BY CAROLINE MILLER
The paper market is not unlike the direction of the wind: It can change directions at any given moment. For the last year, the price of paper has been blowing steadily upwards. But that may be changing, according to National Association for Printing Leadership (NAPL) Chief Economist Andy Paparozzi. "Things have been pretty interesting since March, when we began to start to see some change in the market."
Each month, the NAPL surveys 500 printers across the country on paper prices and availability. In the past four months, the monthly survey has seen some dramatic changes that indicate rising paper prices may be coming to an end. For the last year, the panel has reported that paper prices were rising. In January 1999, 13.6 percent of the respondents said that paper prices were rising. This trend continued throughout 1999 and the first part of 2000. This past March, the respondent rate hit an all-time high with 81.6 percent of those surveyed reporting that paper prices were rising.
Then suddenly things changed.
"In April, we started to see a move in the other direction—and the drop was rather substantial and dramatic," Paparozzi describes. In April, 76.3 percent of those polled reported that prices were rising. In May, that number dipped again, to 69.5 percent. Then in June, the number of printers reporting rising paper prices fell yet again to 53.3 percent. Finally, in July, the number dropped below 50 percent, to just 45.1 percent reporting that paper prices were rising. In just four short months, the NAPL recorded a 35.5 percent drop in the number of printers reporting higher paper prices.
"For the first time in over a year, we had more of our panel reporting that prices were stable than those reporting that prices were rising," he notes.
The rather dramatic turnaround in the NAPL's paper survey may be one of the first indicators that the upwards pricing spiral that printers saw from the middle of 1999 to the first quarter of 2000 may be coming to an end. "The spiral seems to be unwinding some, not that prices are falling—yet. They do seem to be stabilizing, and that's quite a change from the last five quarters," Paparozzi notes.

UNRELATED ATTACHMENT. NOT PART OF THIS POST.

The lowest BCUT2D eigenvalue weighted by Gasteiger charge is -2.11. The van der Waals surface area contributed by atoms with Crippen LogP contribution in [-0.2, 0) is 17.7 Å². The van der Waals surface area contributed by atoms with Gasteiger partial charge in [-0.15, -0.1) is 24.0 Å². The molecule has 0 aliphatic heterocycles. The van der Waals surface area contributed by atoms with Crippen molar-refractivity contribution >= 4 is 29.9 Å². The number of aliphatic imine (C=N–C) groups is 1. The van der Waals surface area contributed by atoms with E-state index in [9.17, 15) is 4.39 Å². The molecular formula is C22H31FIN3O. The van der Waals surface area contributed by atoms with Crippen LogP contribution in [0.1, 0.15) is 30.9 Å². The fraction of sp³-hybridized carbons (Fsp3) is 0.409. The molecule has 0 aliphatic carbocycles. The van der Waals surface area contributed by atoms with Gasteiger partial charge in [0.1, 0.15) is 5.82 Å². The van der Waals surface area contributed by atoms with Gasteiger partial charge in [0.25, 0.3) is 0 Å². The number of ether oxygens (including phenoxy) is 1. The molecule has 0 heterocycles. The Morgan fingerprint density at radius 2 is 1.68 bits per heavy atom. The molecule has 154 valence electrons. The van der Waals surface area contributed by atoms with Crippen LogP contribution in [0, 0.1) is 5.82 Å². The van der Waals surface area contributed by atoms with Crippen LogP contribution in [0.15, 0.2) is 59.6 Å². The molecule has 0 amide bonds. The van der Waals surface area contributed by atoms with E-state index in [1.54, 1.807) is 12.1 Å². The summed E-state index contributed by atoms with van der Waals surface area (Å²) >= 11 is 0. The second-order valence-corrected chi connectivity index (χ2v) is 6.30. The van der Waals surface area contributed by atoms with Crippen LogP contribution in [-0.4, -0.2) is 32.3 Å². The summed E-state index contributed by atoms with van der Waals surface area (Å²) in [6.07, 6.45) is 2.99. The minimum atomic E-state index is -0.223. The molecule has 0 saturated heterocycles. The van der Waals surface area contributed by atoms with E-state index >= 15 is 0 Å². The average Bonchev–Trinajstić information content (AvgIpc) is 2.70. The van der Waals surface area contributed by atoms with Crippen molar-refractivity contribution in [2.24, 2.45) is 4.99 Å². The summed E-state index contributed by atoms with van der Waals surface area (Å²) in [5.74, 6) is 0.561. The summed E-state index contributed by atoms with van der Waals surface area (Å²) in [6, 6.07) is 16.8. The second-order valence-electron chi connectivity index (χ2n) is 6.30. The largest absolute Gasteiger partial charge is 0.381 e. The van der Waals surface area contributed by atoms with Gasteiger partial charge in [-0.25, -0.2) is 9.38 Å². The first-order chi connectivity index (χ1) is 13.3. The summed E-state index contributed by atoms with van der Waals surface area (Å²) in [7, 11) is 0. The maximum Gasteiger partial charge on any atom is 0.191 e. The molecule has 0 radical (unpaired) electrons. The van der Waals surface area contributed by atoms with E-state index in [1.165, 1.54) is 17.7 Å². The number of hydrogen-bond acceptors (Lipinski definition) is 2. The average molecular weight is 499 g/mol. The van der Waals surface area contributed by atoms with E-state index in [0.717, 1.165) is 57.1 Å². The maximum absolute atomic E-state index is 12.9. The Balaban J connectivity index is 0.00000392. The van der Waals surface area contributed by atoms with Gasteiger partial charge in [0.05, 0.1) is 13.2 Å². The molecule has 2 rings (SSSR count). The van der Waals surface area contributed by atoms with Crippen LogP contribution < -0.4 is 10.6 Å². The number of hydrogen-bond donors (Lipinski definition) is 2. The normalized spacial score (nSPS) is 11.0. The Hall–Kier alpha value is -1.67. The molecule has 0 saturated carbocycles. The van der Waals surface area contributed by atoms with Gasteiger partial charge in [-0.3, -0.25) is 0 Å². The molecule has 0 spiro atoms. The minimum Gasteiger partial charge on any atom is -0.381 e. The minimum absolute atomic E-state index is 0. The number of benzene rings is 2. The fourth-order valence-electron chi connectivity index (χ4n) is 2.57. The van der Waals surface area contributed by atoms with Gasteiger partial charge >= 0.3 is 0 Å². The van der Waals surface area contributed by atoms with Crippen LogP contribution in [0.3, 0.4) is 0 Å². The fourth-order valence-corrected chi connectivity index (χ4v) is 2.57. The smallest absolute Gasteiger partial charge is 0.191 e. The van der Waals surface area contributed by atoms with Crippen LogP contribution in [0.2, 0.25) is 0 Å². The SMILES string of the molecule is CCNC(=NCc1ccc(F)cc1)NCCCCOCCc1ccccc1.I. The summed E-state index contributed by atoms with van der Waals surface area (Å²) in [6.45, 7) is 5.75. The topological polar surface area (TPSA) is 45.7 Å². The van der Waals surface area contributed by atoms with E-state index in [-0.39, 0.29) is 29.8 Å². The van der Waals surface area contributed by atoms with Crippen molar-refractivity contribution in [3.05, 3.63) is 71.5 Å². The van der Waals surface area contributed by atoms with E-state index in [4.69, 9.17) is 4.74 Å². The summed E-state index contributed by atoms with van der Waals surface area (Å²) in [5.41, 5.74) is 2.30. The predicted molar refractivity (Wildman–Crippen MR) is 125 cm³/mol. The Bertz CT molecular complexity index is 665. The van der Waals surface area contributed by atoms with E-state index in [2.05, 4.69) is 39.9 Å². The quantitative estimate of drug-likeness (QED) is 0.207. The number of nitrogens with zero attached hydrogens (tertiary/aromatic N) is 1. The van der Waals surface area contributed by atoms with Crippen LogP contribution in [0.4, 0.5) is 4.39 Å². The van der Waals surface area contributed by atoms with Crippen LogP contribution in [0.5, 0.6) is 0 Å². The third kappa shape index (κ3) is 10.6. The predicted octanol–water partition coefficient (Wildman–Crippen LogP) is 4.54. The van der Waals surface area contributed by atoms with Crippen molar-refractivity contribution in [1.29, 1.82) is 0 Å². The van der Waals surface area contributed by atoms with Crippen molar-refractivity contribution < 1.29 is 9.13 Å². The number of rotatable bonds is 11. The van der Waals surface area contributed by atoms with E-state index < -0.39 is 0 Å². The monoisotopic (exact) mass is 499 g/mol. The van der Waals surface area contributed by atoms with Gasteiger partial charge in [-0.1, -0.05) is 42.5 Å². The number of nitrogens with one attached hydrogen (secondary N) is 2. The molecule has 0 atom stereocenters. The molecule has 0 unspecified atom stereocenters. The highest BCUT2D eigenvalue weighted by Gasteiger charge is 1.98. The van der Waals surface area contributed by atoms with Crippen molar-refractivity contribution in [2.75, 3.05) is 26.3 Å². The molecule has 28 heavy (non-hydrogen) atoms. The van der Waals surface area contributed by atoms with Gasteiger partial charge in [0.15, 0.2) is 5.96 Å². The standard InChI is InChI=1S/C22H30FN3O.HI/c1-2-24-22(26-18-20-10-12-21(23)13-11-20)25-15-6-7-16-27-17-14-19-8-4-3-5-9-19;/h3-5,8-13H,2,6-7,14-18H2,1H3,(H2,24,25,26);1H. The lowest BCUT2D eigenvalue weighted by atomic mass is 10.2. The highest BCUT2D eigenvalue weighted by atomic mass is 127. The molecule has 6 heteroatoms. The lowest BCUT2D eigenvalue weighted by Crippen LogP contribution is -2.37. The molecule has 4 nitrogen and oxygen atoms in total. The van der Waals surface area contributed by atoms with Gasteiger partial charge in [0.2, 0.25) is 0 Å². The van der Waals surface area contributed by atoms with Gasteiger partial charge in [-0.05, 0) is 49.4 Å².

So what's changed in the last five quarters that has had such a dramatic impact on paper prices? Paparozzi traces the paper pricing stabilization back to the Federal Reserve's efforts to slow the U.S. economy. "The printing industry is extremely sensitive to changes in the economy, whether it's up or down," he explains.
Because the printing industry is so sensitive to changes in the economy, the June and July data are particularly interesting because they may be the first indicators that the Federal Reserve's interest rate hikes are beginning to take effect and that business is slowing.
"Contrary to what the second quarter GDP report and some of the other national indicators contend, all of our data shows that the economy is, indeed, slowing. That would be my first explanation as to why we are seeing prices level off," he says. "Business is slowing in line with what the Federal Reserve has been trying to do; it is just that a lot of national indicators haven't picked up on that yet."
Even so, there are some printers who disagree with Paparozzi's claim that prices are beginning to stabilize.
Mark Noe, of Broadview, IL-based Lehigh Cadillac Direct, has not seen any stabilization in prices. "The current pricing is somewhat unstable, except for groundwood coated." He also notes that uncoated freesheet is losing some of the year's previous increases. And in the past six months, transactional prices have increased about 5 percent on coated grades.